CORAL SPRINGS, FL – Fran Thomas hasn’t given up looking for work.

Nearly six months ago, the 48-year-old Coral Springs resident lost her job as a recruiting coordinator for a Philadelphia-based company.

Covid-19 knocked out her job, as well as her health insurance, savings account, and sense of normalcy.

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Despite filling out hundreds of job listings in her field and getting just a handful of call-backs, Thomas remains unemployed -- joining more than 8,400 others in Coral Springs who have been looking for work in the grueling pandemic economy, according to the latest unemployment data.

“I’m trying not to lose myself over this,” she said. “I’ve worked since I was 16 and haven’t been through anything like this before.”

Born in France and raised in Ecuador and later Miami Beach, she lives with her husband, Neale, and their two rescue dogs in Ramblewood South.

So far, the couple isn’t facing financial collapse, but Thomas is increasingly going into debt using her credit card to make basic payments.

She applied for unemployment benefits, but hasn’t received any checks because she accidentally put in wrong information about her job and hasn’t been able to get through to anyone to update her application, she said. She’s even reached out to local elected officials for help, and they haven’t been able to help her fix the problem.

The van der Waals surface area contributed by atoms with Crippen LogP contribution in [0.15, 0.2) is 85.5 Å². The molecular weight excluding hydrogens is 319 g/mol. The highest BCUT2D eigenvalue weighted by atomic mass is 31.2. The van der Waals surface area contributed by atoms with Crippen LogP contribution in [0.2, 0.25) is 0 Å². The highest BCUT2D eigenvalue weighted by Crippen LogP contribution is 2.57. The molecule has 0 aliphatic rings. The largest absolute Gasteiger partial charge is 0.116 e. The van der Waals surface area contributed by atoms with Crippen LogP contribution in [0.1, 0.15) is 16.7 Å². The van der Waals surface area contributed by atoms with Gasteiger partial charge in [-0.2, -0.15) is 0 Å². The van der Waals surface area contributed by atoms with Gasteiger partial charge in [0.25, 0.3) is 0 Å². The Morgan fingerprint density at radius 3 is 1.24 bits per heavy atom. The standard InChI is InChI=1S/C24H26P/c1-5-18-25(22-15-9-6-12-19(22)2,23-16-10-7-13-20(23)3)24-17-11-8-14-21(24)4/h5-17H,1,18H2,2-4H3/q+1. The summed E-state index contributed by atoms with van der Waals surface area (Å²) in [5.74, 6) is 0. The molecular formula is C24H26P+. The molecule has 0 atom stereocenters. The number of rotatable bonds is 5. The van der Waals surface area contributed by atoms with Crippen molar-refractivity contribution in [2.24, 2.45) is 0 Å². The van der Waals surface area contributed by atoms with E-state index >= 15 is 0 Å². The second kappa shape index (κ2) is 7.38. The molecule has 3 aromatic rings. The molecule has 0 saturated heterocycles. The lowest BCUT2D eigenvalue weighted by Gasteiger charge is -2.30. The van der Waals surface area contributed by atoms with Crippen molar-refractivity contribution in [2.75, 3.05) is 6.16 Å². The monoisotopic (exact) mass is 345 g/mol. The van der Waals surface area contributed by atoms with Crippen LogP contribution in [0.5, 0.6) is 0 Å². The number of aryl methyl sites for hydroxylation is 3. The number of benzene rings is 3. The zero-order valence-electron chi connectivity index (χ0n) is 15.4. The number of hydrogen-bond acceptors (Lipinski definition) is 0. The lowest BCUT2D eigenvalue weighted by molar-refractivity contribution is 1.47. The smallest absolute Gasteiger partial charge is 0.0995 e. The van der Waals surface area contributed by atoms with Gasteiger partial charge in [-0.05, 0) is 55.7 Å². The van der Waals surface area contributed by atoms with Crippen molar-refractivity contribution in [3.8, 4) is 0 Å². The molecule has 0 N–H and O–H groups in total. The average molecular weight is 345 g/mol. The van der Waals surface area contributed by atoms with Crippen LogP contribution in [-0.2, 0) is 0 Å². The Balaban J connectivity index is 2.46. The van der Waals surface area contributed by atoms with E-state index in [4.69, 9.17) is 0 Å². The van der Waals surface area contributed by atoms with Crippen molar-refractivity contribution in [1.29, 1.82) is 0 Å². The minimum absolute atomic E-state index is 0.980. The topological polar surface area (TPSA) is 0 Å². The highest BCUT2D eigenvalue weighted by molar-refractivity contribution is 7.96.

For Thomas, gone are the days when she and her husband would go out to eat at restaurants, shop comfortably for clothing or go on vacations.

“We still have it better than a lot of other people,” she said. “We have a house and we have food.”

Going this long without working, however, is troubling for Thomas for other reasons.

She used to make about $45 an hour at her previous job, but she’s now seeing job openings that pay closer to $40 an hour in the same field and require a master’s degree and other credentials that she doesn’t have.

Plus, Thomas fears her age may disqualify her from some positions.

While worrying about her future, she’s also concerned about the present.

“It’s depressing being like this,” Thomas said.

On most days, she’s up by 9 am, works out, does household chores, and spends the rest of the time surfing websites in search of work. She makes sure she only watches TV at night.

For emotional support, Thomas turns to her family and friends. Last month, she slipped away to New York City for a few days to help her sister move to a new apartment. (Her sister helped her pay for the trip.)

Thomas said she’s stressed about her situation. She isn’t bitter, though.

Her background remains her strength, even in this economy: she’s got a bachelor’s degree from Nova Southeastern University and many years of experience in human resources.

No matter how hard it is to find work in her field, she doesn’t want to look for lower-paying jobs in other industries. At least, not yet.

“It’s hard. I have a lot of bills to pay, but I’ll keep looking,” she said. “This is a crazy time.”


TAPinto Coral Springs will update the experiences Fran Thomas faces as she searches for a new job in the coming weeks and months.


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